How to ensure idea purity: The secrets of WhatsApp & Google
The enduring appeal of simplicity makes it a powerful weapon in a startup’s armoury.
Simple is more beautiful. More pleasing. More accessible and more usable. In fact, 38% of us are even willing to pay more for those simpler experiences.
But simplicity is difficult. Complicated is easy.
So how can you maintain idea and product purity?
By experiencing the world as your customers do
You won’t find 2009 models of Nokia mobile phones in the pockets of many founders. But Jan Koum and Brian Acton are different. The WhatsApp duo know they’ll only continue to grow if they understand the next billion people who will come online and avoid feature-creep. How can they do that? By using the same phones they do.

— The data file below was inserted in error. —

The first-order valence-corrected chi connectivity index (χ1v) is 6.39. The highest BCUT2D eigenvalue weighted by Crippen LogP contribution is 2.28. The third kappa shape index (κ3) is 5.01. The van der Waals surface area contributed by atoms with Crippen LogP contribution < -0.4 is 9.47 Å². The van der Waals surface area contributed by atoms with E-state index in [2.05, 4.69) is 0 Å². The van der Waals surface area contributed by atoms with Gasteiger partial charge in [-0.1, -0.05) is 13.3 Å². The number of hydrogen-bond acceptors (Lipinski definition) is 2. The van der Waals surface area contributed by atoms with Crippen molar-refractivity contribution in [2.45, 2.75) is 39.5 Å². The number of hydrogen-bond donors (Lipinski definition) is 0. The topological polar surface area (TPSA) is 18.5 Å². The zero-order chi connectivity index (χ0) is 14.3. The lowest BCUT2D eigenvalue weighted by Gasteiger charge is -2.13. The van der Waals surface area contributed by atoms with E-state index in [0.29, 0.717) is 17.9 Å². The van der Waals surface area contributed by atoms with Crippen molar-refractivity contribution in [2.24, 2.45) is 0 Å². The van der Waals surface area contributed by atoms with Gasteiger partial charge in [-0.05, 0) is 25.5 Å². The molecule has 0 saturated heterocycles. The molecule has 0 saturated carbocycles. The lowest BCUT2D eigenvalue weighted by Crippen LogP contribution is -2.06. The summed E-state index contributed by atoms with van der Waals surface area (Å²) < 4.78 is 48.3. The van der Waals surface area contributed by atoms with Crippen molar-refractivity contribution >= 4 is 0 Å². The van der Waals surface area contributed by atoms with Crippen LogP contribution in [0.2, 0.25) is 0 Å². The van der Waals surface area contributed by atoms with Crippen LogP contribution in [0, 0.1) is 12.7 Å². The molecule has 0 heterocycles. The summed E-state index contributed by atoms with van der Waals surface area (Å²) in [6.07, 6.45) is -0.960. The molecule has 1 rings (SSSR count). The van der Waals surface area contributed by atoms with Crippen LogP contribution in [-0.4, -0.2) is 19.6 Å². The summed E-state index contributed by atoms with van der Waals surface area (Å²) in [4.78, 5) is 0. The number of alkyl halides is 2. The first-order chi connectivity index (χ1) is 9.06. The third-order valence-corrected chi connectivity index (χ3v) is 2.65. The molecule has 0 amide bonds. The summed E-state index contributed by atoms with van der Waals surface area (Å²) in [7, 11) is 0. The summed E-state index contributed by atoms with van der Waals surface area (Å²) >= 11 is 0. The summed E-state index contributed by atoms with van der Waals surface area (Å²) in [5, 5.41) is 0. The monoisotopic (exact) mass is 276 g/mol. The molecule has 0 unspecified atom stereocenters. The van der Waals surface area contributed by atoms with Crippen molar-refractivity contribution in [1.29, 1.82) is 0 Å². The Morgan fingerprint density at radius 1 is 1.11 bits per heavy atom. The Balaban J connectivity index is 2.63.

By developing your own ‘28’ rule
An anonymous customer would keep the early team at Google on their toes. Every so often they would receive emails containing nothing but single numbers. First it was 33. Then came 53. Then 66. Before long it dawned on them it was a protest against their increasing number of words on the homepage. Larry and Sergey responded by enforcing a 28-word limit– a rule that has protected the striking simplicity of the most iconic page on the web ever since.
With a visual reminder of the fight you’re fighting
What do you stand for or against? Is it abundantly clear? For charity: water it’s simple: to bring clean drinking water to one billion people in the world. To keep true to this mission the charity has successfully adopted the Jerry Can as a permanent symbol of the water crisis and their hope to solve it. It’s made an appearance in everything they’ve done over the last 10 years from donor campaigns and catwalk shows to recruitment and merchandise. I now never fail to think of them when I see one.